What did we learn today?: The difference in a team that has grown and formed an identity since the start of conference play versus one that remains a collection of disjointed parts. Bama played hard and did its best to execute the strategy it was given, even with the Wildcats rolling to an early double-digit lead and never losing control of the game. But while Bama stumbled its way through trying to think about what it had to do, Kentucky played to the identity burned into its DNA. The Cats swipe balls (eight steals), swat shots (11 blocks) and deny good looks at the basket (the Tide shot 30.4 percent). On offense they figure out quickly who’s clicking that night and aren’t afraid to go back to him again and again (Tyler Herro with a game-high 20 points). UK wasn’t perfect, but it played well enough that even the sharpest Tide team would have struggled to win. But Alabama never gave itself a chance with too many mental errors and slow-starting veterans. At 18-15, it has been a season filled with some bad moments, a handful of good ones and too many nights where things were off kilter by just enough to likely keep this team out of the NCAA tournament.
What were the biggest concerns?: The Crimson Tide has never been great at finishing around the rim, but it was absolutely terrible in Music City, making just four of its 18 layup attempts against Kentucky a night after going 10-for-21 in that same category versus Ole Miss. None of Bama’s better shooters could get going, with Kira Lewis 1-for-5 from the field, John Petty 2-for-7 and Tevin Mack 0-for-7. That won’t get the job done against Owensboro School of Trucking, much less a favorite to make the Final Four. Alabama dug itself a hole with early turnovers and got pounded on the glass, but even better play in those areas wouldn’t have made up for the scoring drought.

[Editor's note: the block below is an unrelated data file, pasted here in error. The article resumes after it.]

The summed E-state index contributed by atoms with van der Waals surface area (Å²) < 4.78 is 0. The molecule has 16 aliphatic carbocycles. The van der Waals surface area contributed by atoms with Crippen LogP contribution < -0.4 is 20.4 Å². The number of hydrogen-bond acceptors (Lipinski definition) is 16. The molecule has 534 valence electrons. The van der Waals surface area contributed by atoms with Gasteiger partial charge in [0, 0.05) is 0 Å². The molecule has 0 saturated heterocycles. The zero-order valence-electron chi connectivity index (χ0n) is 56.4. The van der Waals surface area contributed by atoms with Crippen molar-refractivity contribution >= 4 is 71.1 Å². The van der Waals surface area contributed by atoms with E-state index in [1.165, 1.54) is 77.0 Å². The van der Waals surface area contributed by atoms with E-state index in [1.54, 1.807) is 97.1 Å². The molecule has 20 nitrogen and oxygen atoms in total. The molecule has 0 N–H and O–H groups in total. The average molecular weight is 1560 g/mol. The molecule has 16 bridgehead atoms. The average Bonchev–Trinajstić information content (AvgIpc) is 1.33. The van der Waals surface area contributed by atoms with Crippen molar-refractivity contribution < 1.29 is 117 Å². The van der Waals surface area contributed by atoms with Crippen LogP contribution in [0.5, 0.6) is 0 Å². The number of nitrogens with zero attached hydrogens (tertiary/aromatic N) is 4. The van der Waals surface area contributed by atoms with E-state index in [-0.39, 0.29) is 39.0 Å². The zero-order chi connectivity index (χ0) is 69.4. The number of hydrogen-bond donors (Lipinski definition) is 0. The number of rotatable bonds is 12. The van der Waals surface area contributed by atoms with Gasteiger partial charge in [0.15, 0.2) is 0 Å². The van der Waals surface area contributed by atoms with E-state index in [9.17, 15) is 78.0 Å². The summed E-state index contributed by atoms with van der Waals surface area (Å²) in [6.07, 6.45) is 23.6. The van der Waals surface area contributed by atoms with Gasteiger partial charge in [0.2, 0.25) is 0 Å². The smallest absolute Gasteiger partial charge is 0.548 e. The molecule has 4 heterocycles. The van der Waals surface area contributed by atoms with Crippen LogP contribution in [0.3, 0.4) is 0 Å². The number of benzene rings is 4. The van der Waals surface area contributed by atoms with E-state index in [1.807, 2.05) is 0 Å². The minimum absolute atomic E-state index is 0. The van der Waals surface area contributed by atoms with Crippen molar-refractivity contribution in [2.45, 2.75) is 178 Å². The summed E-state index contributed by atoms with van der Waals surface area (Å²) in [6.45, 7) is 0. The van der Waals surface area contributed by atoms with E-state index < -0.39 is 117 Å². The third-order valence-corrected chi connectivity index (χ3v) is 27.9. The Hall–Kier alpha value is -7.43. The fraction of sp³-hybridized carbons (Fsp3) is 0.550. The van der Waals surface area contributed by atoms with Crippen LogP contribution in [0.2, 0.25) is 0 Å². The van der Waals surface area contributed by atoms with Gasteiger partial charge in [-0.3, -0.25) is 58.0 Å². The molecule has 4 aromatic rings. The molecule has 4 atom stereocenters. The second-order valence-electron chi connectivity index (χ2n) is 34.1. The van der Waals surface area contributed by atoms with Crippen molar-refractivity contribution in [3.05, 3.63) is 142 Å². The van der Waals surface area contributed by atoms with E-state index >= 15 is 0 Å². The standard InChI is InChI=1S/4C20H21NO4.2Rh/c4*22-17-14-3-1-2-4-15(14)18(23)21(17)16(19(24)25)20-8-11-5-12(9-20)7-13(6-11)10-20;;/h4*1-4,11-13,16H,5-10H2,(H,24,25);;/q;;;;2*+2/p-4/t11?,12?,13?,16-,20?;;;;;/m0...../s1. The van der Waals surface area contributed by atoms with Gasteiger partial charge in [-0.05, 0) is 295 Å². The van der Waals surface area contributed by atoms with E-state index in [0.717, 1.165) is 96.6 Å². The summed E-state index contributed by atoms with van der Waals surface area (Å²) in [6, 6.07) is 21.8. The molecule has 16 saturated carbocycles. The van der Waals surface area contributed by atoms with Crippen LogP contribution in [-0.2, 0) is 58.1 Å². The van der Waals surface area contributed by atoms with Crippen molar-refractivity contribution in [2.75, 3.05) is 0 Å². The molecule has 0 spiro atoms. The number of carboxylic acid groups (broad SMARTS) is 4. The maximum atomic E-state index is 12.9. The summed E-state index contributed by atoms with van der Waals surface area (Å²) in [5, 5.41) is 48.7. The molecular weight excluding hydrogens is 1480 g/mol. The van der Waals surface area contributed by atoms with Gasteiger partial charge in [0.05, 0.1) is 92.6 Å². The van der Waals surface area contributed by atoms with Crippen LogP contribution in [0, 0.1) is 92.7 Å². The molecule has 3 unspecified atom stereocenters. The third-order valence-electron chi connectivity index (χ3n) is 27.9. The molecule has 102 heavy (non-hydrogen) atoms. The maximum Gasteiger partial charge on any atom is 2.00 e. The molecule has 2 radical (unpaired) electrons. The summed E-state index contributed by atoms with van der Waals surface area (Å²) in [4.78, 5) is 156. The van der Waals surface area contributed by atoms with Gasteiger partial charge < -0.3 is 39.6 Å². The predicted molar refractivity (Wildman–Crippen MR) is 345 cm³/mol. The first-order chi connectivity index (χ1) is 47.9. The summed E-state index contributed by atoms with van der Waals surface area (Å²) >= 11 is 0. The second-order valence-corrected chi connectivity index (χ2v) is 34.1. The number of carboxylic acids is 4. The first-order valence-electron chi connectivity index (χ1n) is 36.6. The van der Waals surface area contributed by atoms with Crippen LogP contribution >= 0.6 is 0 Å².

What was the best part of the game?: Seeing Donta Hall get off the mat in his last meaningful game. With two rebounds and no points at halftime, it looked like Hall’s farewell to the SEC tournament would be especially sour. But he rallied to make his last three shot attempts, went 8-for-8 at the foul line and finished with a respectable 14 points and six rebounds. His senior year wasn’t quite the breakthrough he had hoped for, but he will be remembered as a hard worker who transformed himself from a raw foul-prone shot blocker to a complete two-way post player.
Who was the star?: Wouldn’t it have been nice to see what this misfiring offense could have done if Alex Reese had gotten regular minutes all winter? Bama played 10 scholarship players Friday. Eight of them shot less than 50 percent from the field and Galin Smith (2-for-3, 5 points) disappeared after the opening minutes. Reese stepped into that void and sank six of his 12 shots, including three from behind the arc, to finish with 15 points along with six rebounds. No he isn’t a great defender, but there isn’t a player on the roster without at least one Grand Canyon-sized hole in his game.
Follow Chris DePew on Twitter @TideFansChris